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Published: Sunday, 6/10/2012

COMMENTARY

Secretive group's meetings fuel conspiracy theories

BY JACK LESSENBERRY
BLADE OMBUDSMAN

Every year, a group of a hundred or so of the most powerful figures in the world gather for a secret three-day conference.

Two years ago it was held in Spain; last year in Switzerland; this year in Virginia. The gathering is called, simply, the Bilderberg Conference, and it has been meeting annually since 1954.

Most of those attending are powerful business figures or finance ministers of Western European and North American governments. The meetings are never open to the public. The press is kept out, and virtually no attendees ever talk about what happens there. Four years ago, in a rare press release, it was announced that "no resolutions are proposed, no votes taken, and no policy statements issued" and added that the only thing the Bilderbergers ever do is hold their annual conference.

The mainstream view is that the three-day meetings are just that — an opportunity for the most powerful figures in the world economy to let their hair down, compare notes, and discuss what sort of policies Western governments and industry ought to be following.

But conspiracy theorists say these meetings are really highly sinister and amount to an attempt to secretly run the world. In fact, some think that the Bilderberg group does control the world and that it determines its course of action every year at this conference.

Reader Matt Darr is one of those who is highly suspicious of and fascinated by the Bilderberg conferences and who has repeatedly asked me to urge The Blade to look into them. "If The Blade is truly the great newspaper you claim it to be, then please have the guts to do some investigative reporting on it," he said.

Well, for starters, my role as ombudsman is not to set editorial direction for the paper. I have no authority to tell anyone to do anything, and the editors would probably resent it if I tried.

However, the fact is that no paper can do everything, especially in a time when all newspapers are under economic stress. The Blade does regularly investigate stories in Toledo and the surrounding region and has sometimes done national and international reporting on stories that have a clear connection to this area.

But I have been a newspaper editor in the past, and if I were running The Blade, I would probably conclude that the newspaper doesn't have adequate resources to tackle a major investigation of the Bilderberg group and cover our essential daily responsibilities.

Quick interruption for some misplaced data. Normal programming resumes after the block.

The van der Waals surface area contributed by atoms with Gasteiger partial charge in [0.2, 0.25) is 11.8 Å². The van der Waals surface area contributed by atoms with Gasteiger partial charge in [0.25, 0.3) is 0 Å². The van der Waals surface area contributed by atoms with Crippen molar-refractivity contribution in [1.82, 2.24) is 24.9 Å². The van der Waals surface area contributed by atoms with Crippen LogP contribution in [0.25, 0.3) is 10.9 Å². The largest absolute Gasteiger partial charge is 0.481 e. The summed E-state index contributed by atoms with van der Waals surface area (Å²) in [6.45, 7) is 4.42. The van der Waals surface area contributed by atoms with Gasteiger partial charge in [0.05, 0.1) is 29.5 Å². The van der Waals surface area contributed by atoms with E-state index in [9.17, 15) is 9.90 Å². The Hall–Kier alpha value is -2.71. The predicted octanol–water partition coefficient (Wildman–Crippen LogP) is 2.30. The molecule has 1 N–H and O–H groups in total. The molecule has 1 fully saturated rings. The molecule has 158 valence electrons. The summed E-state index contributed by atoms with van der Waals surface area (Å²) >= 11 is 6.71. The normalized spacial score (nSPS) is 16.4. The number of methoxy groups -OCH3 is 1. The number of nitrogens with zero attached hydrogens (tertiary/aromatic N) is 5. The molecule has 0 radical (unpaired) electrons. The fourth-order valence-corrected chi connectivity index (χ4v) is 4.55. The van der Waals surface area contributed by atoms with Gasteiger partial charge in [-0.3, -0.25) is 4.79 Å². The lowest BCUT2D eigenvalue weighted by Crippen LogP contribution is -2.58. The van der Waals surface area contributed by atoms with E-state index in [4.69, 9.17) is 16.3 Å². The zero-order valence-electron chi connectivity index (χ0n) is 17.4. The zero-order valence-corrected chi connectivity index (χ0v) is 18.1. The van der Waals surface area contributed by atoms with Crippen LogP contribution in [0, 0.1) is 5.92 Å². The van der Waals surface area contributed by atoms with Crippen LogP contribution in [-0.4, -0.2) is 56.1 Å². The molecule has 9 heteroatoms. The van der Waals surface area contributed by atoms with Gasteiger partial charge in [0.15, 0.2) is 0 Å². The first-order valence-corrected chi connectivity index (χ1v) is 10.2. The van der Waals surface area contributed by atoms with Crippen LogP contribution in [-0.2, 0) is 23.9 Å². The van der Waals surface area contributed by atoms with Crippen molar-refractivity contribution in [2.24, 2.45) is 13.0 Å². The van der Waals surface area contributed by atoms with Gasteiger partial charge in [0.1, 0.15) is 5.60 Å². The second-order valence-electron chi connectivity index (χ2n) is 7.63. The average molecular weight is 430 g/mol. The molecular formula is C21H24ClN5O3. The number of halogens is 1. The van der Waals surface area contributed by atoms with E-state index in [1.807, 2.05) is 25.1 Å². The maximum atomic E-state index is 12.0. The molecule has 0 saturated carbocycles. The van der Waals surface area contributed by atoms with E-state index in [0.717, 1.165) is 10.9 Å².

Incidentally, large news organizations have looked into Bilderberg before and essentially concluded that it is nothing more than members of the power elite talking to themselves and letting the world's finance ministers know how they feel about things.

Etienne Davignon, a past chairman of the Bilderberg meetings, once told the BBC that "if we were a secret government of the world we should be bloody ashamed of ourselves" because of the fact that much of the world is a chaotic mess. That sounds about right.

Nevertheless, there are groups and individuals from the John Birch Society to Lyndon LaRouche to Jesse Ventura who think Bilderberg is a conspiracy. My guess is if the group ever has one of these meetings in a hotel in Toledo, The Blade will be on it.

Speaking of hotels … Joyce Litten, the chairman of the department of social work at Lourdes University in Sylvania, was upset at something in the May 27 story containing the headline "Hotels in Toledo Fall Short of Elite Status." She didn't have a problem with the reporting. What bothered her was that the reporter "only refers to the potential traveler as "he."

"Are there no women who may travel to Toledo and stay in hotels? This sort of language reinforces invalid cultural assumptions about gender. I hope The Blade will be more inclusive in thinking and writing in future stories," Ms. Litten complained.

Kurt Franck, The Blade's executive editor, agreed. "Please tell her she brings up a good point," he said, and promised that every effort would be made to do better in future stories.

Several callers wrote or phoned to complain about a May 20 story about the coming closing of St. Hedwig Church, which has been a mainstay in North Toledo's Polish community since the 19th century.

But just how old is it? The newspaper story indicated the church has been there since 1891. But a few indignant parishioners insisted the parish had existed since 1875. So … who is right?

The answer seems to be that both parties are. Assistant Managing Editor Luann Sharp went into investigative mode and reported back: "The parish was indeed started in 1875, but the church [building] dates back to 1891. We went with the date of the church, as that is what is being closed."

Makes sense to your ombudsman, but I think The Blade could have avoided this fuss by giving a little more history in the story.

Anyone who has a concern about fairness or accuracy in The Blade is invited to write me, c/o The Blade, 541 N. Superior St., Toledo, OH 43660, or at my Detroit office, 563 Manoogian Hall, Wayne State University, Detroit, MI 48202; call me at 1-888-746-8610, or email me at OMBLADE@aol.com. I cannot promise to address every question in the newspaper, but I do promise that everyone who contacts me with a serious question will get a personal reply. Reminder, however: If you don't leave me an email address or a phone number, I have no way to get in touch with you.

Jack Lessenberry is a member of the journalism faculty at Wayne State University in Detroit and a former national editor of The Blade.



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